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The Diana Ware Award 2019

On November 3 2017, we lost a beloved colleague and friend, Diana Ware. Even though she was with Wasafiri for only eight months, she had a lasting impression on all of us, and it was important to us as a community to ensure that her legacy and spirit live on within our organisation. And last year, we inaugurated the annual Diana Ware Award to do just that.

At our annual retreat in January 2018, we sat together and shared the characteristics about Diana that meant the most to us. The list was exhaustive. In the end, we identified four criteria that we wanted the award to embody:

    • Inspiring courage and integrity in trying to tackle the world’s toughest problems.
    • Going above and beyond and always striving to do better.
    • Showing care and compassion for others.
    • And doing it all with a little bit of joy and flare.

The Nominees

This year’s nominees embody exactly those characteristics and live up to all we sought to honour in Diana’s memory.

Vishalini Lawrence has dedicated the past 5+ years to working to improve the lives of Somali citizens through the TIS + and SSF programs. She approaches this work with courage and integrity by placing the Somali people above all other interests, making her work often times politically challenging and risky, but she is unwilling to compromise her convictions in her work. Vishalini quite literally beams love. She treats her colleagues, friends, anyone who passes through her house, as close family and would stop at nothing to make them feel loved and supported. After being trapped in the SSF office for hours during the Riverside attack, Vishalini sprang into action in the following days to support and hold up the families of the colleagues lost to the attack, Feisal and Abdalla, and her traumatised colleagues, despite herself having endured a horrific experience. And no matter how busy, stressed, overworked or tired she is, she shows up with a smile and with a contagious laugh.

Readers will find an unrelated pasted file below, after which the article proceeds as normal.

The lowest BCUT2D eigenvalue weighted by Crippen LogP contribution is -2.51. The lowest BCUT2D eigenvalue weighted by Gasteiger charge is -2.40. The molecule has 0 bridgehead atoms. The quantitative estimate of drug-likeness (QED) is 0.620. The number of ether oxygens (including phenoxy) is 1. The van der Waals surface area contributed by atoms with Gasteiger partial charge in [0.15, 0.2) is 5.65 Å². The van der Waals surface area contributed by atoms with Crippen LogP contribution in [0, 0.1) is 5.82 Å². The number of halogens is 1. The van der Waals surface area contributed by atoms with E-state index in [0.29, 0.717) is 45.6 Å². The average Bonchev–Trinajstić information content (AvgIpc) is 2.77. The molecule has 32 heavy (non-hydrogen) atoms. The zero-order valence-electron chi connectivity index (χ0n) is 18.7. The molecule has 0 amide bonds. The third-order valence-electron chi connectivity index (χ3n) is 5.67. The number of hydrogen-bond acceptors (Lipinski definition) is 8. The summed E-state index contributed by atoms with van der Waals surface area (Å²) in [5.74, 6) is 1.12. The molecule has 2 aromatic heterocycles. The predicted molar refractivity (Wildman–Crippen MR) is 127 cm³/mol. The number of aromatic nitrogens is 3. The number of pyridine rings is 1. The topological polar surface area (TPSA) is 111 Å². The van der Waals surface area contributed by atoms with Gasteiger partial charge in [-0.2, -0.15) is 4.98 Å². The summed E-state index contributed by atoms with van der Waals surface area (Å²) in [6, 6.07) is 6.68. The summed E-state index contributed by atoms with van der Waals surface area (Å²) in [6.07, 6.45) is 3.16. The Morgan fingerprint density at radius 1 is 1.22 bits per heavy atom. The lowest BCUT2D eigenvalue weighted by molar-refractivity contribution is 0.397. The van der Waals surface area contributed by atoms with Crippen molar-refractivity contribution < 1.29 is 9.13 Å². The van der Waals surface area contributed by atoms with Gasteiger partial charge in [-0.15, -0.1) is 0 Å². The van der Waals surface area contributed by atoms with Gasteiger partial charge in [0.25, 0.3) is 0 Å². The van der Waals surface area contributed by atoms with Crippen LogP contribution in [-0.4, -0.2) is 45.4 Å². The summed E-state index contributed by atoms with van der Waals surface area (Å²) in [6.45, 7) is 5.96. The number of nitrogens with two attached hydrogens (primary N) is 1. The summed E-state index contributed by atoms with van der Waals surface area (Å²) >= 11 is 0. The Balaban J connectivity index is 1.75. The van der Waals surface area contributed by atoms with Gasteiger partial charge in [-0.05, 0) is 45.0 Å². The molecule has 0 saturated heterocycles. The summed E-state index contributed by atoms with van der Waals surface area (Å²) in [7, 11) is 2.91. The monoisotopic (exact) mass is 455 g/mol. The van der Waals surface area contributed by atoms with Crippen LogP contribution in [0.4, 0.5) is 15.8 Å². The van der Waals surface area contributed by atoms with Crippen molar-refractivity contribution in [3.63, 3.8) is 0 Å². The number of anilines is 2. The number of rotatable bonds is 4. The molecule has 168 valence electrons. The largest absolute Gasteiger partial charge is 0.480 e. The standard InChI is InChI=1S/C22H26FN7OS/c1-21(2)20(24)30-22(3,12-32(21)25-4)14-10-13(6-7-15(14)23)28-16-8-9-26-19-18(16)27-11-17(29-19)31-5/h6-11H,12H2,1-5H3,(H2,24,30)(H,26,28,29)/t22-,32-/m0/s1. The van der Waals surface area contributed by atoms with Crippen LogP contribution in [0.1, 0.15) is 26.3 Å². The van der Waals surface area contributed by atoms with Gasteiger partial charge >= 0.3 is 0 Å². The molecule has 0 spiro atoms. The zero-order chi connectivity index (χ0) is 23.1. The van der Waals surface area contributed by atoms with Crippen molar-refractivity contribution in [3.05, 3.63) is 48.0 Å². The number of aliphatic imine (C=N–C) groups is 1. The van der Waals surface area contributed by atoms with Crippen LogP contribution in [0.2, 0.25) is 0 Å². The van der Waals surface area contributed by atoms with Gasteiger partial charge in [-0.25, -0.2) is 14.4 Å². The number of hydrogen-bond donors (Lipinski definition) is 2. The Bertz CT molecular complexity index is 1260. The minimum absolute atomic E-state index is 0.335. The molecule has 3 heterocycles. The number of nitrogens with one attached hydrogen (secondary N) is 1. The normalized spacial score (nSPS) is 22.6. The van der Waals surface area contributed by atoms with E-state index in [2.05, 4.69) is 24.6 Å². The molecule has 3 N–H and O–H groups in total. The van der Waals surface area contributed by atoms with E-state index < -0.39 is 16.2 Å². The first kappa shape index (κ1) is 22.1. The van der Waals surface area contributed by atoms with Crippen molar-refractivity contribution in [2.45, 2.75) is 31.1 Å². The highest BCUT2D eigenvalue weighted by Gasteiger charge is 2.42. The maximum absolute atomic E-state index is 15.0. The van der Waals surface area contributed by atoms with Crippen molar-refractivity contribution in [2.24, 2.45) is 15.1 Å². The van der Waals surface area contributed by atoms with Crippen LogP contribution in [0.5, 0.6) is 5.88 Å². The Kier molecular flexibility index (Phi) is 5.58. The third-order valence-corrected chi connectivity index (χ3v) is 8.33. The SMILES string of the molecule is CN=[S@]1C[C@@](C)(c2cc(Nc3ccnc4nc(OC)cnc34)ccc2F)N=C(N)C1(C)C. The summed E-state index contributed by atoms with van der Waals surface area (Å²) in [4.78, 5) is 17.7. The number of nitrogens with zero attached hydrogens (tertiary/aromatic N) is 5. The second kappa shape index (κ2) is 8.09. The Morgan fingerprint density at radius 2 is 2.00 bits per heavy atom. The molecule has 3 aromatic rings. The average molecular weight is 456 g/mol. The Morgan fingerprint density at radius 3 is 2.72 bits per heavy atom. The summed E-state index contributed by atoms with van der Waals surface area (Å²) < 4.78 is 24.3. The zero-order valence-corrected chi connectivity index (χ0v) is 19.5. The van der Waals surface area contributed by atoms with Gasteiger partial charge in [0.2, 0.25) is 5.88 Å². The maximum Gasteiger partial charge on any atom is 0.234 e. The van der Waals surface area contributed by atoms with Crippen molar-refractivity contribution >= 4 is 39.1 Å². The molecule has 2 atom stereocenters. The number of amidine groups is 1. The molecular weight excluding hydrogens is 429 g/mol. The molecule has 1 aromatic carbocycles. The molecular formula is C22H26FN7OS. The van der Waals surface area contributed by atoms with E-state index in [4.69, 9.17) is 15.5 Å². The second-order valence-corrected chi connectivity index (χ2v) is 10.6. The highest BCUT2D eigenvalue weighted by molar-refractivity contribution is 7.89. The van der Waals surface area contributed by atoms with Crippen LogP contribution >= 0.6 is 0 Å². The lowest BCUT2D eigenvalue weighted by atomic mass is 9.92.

Aden Mohamud started as by far Wasafiri’s youngest and least experienced researcher and has developed into the most steadfast, humble, and knowledgeable researcher we have at Wasafiri, within just a year and a half. He has single handedly developed a network of people in Garissa that identify and influence people to not join extremist groups, by coaching young sheikhs in preventing violent extremism. Aden’s commitment to his work, to preventing extremism within his community, and to gaining a deeper understanding of how extremist groups operate and recruit is nothing short of courageous. He is on the front lines every day, embedded within the community, trying to influence and inspire others to fight against the extremist threat in north-eastern Kenya. He has a unique ability to engage and create rapport with every member of Wasafiri, whether staff or consultant. Lastly, he always is always dressed in the sharpest shoes.

Fiona Napier, a Wasafiri consultant, is driven by an urge to see positive change despite challenging environments. She has gone above and beyond in her efforts to make extreme poverty history in Kenya in the decade ahead, constantly thinks of strategic opportunities to influence people and mine information to advance the objective. Fiona is a keen listener and she is willing to learn and adapt to make things work; she learns from others from all ages and backgrounds. She always wants to learn more about her team members to understand how to interact with them better. Fiona has been very motivational on every team she’s been on, and when people have had challenges and failed to know how to address them, Fiona was always the person to turn to for support.

The winner

We had a very tough challenge ahead of us to select a winner from these three amazing nominees. Ultimately, Aden Mohamud won this year’s Diana Ware Award.